Where does your router live?

Hi everyone,

Some of you might know that we’ve recently been working with the New Things team at CHOICE to understand the problems people may be having with the products that they own.

We’re experimenting with the idea of putting a screen on a router that would provide you with information about your broadband connection and your network of devices.

With this in mind, we’ve got a question for you. It’s a simple one. Where does your router live? Is it hidden away, or is it on display? Feel free to let us know more in the comments.

  • Hidden away (In a cupboard, behind your tv)
  • On display (under your TV, on a shelf, in your hallway)

0 voters


Me, always hidden away.

There are usually ugly cables running out the back of it, even if I did have a pretty router it brings a mess.

I’ve often needed to position the router in odd positions to get the best coverage. e.g. For a house built with internal brick walls I had to hang the router in the roof space to get coverage across every room.

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Plugged in behind TV, NBN satellite modem is behind TV for now (planning on moving TV soon), but router is sitting on an inside window sill to get decent signal inside, and outside for wi-fi temperature loggers in my fish tanks. It is hidden behind a curtain from inside, but is sort of on display if you are outside on the end of the veranda :wink:

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On top of a cabinet so that it sits high up for best range.

But why would you need a screen on a router? Your computer’s connected to it, and it has its own dedicated HTML page that lets you see and manage all its operations.

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We have 1 MikroTik Router (hapLite) with PoE to a mast Ubiquiti Receiver/transmitter and 1 Cisco smart Switch (8 gigabit ports) plus a Ubiquiti Unifier (N Band) for the wireless coverage around the house.

Both the Router and Switch are visible on a desk and the Unifier is installed close to the ceiling in the same room about 1/3 the way down length of the house. We are used to always checking connectivity both internally (household) and externally (Wifi connection to our ISP) as we use quite a lot of bandwidth streaming TV, movies (Netflix, Stan,Hulu), Internet gaming, music, and browsing (around 2 to 3 TB a month). Any interruption or reduction in our rates of connection are felt and we try to either remedy them or have our ISP made aware of the issues. We find the basic lights on the boxes can help us diagnose if it is likely an internal or external disruption to the service.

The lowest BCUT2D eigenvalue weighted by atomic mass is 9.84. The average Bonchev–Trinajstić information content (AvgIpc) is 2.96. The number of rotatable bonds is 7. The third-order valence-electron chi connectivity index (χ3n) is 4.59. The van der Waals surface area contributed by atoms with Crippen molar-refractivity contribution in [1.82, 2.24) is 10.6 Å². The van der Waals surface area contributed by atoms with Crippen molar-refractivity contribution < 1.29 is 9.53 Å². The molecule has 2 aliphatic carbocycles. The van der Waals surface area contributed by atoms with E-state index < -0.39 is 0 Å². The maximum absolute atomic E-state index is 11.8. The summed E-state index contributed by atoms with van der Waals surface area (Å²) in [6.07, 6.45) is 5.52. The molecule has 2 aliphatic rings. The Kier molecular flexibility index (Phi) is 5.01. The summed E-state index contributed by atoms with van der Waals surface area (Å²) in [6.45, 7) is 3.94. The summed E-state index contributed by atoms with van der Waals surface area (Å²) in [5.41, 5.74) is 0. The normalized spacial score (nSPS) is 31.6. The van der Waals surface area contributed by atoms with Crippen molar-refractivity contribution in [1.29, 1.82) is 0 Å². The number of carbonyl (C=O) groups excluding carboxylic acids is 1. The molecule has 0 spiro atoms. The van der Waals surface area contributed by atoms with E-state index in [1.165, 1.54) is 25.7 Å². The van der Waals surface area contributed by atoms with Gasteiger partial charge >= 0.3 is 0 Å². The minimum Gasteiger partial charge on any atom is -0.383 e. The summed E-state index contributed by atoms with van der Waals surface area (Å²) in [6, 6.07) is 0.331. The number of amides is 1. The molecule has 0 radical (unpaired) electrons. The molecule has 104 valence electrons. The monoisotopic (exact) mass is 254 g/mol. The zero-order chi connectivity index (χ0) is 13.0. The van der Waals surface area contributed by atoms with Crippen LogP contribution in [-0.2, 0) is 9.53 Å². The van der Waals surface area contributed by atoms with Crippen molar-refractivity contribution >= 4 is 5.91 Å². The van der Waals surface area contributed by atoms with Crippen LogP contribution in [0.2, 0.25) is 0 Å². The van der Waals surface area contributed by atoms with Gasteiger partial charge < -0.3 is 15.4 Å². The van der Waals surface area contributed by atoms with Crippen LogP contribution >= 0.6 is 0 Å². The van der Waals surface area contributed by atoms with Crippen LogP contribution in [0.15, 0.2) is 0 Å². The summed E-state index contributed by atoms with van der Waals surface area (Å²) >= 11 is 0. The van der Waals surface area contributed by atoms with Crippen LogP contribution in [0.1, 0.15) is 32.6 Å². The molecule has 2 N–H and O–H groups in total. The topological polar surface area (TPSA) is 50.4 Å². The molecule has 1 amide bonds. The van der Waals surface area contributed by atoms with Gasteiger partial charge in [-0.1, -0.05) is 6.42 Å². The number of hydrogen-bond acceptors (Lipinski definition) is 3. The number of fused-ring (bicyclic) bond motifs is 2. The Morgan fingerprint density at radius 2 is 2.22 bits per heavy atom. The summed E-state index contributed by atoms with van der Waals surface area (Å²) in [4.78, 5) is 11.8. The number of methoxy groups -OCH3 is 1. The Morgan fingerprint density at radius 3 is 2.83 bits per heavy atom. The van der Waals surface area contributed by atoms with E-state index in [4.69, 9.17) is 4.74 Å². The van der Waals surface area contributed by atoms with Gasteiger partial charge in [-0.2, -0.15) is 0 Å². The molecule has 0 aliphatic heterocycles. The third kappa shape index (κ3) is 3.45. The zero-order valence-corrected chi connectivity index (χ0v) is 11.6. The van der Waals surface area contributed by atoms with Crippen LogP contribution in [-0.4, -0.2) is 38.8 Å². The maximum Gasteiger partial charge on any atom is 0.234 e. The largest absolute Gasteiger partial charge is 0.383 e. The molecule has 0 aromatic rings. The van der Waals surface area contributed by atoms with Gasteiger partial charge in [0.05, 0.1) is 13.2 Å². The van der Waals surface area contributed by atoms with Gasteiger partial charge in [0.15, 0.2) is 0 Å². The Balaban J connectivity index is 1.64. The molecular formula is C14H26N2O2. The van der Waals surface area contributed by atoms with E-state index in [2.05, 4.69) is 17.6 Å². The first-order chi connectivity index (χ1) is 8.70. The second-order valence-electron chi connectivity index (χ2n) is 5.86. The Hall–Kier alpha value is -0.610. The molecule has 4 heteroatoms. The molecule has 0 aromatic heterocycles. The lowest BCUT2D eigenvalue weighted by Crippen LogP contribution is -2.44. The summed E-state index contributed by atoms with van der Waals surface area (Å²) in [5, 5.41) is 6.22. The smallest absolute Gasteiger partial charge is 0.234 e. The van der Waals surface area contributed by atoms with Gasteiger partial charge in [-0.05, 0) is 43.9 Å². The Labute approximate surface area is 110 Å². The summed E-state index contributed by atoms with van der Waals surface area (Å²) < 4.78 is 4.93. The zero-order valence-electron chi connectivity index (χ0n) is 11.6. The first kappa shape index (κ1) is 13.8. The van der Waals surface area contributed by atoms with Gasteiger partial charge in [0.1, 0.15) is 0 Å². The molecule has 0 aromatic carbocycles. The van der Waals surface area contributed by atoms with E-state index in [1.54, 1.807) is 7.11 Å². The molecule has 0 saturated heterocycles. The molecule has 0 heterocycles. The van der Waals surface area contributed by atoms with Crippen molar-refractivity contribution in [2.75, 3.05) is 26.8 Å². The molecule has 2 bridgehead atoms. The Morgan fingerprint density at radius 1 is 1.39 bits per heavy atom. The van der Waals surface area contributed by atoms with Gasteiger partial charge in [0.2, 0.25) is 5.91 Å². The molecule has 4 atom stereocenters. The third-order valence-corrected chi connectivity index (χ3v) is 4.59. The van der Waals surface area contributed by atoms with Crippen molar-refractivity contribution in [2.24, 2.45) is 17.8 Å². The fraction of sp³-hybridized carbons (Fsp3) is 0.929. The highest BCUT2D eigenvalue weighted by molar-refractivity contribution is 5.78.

If you are on a Pad or Smartphone you don’t always have those tools handy and if you can’t connect with wireless then you are in trouble. Also if it is purely a wireless modem then you can’t plug in to browse the management console.


I don’t think my calculator has enough digits to calculate how much that would cost me!

Our package is unmetered usage for $110 a month through a smaller local ISP. Our ISP runs a Wireless network with point to point transmission to the users and then connects via Fibre to the internet through a Top Layer provider. We get speeds of around 50 Mbps Down and 10 - 15 Mbps up, those who have 200 GB or less limits can get about 100 Mbps Down.

We don’t get a faster allocation as we are unmetered, if it was faster it would suck other users bandwidth availability. The big providers tend to be focused purely on profit so provide the cheapest solution (to them) to connect and this means generally ADSL (both 1 and 2), Cable, 3G/4G and now the NBN (FTTN, FTTP, Fixed Wireless and Satellite).